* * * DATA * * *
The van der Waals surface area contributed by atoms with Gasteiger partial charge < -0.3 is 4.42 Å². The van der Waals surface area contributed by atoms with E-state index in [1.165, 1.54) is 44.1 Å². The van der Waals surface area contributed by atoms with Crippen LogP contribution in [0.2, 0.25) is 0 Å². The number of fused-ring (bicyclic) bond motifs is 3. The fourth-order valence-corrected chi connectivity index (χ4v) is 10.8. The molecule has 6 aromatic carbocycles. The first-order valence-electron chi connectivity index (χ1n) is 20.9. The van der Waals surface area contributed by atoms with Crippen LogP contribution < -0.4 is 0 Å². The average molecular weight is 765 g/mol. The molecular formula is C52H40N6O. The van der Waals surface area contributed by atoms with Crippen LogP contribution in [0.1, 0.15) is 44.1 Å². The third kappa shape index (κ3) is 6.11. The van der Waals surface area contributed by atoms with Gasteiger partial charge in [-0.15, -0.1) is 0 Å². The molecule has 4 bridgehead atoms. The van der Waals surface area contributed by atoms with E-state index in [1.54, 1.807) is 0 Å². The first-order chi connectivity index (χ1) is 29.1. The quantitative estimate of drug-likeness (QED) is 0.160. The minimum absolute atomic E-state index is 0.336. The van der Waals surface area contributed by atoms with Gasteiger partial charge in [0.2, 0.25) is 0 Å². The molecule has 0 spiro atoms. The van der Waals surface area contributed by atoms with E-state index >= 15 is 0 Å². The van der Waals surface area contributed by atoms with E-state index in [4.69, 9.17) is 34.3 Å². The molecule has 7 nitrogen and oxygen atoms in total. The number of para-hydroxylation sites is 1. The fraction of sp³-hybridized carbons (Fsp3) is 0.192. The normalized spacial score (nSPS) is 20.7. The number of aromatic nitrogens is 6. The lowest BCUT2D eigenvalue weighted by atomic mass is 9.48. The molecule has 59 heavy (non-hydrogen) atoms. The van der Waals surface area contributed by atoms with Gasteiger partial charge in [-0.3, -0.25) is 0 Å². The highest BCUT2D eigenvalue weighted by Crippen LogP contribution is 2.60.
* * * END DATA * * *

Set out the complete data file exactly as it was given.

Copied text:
The van der Waals surface area contributed by atoms with Gasteiger partial charge < -0.3 is 4.42 Å². The van der Waals surface area contributed by atoms with E-state index in [1.165, 1.54) is 44.1 Å². The van der Waals surface area contributed by atoms with Crippen LogP contribution in [0.2, 0.25) is 0 Å². The number of fused-ring (bicyclic) bond motifs is 3. The fourth-order valence-corrected chi connectivity index (χ4v) is 10.8. The molecule has 6 aromatic carbocycles. The first-order valence-electron chi connectivity index (χ1n) is 20.9. The van der Waals surface area contributed by atoms with Crippen LogP contribution < -0.4 is 0 Å². The average molecular weight is 765 g/mol. The molecular formula is C52H40N6O. The van der Waals surface area contributed by atoms with Crippen LogP contribution in [0.1, 0.15) is 44.1 Å². The third kappa shape index (κ3) is 6.11. The van der Waals surface area contributed by atoms with Gasteiger partial charge in [-0.15, -0.1) is 0 Å². The molecule has 4 bridgehead atoms. The van der Waals surface area contributed by atoms with E-state index in [1.54, 1.807) is 0 Å². The first-order chi connectivity index (χ1) is 29.1. The quantitative estimate of drug-likeness (QED) is 0.160. The minimum absolute atomic E-state index is 0.336. The van der Waals surface area contributed by atoms with Gasteiger partial charge in [0.2, 0.25) is 0 Å². The molecule has 0 spiro atoms. The van der Waals surface area contributed by atoms with E-state index >= 15 is 0 Å². The van der Waals surface area contributed by atoms with E-state index in [4.69, 9.17) is 34.3 Å². The molecule has 7 nitrogen and oxygen atoms in total. The number of para-hydroxylation sites is 1. The fraction of sp³-hybridized carbons (Fsp3) is 0.192. The normalized spacial score (nSPS) is 20.7. The number of aromatic nitrogens is 6. The lowest BCUT2D eigenvalue weighted by atomic mass is 9.48. The molecule has 59 heavy (non-hydrogen) atoms. The van der Waals surface area contributed by atoms with Gasteiger partial charge in [-0.3, -0.25) is 0 Å². The highest BCUT2D eigenvalue weighted by Crippen LogP contribution is 2.60.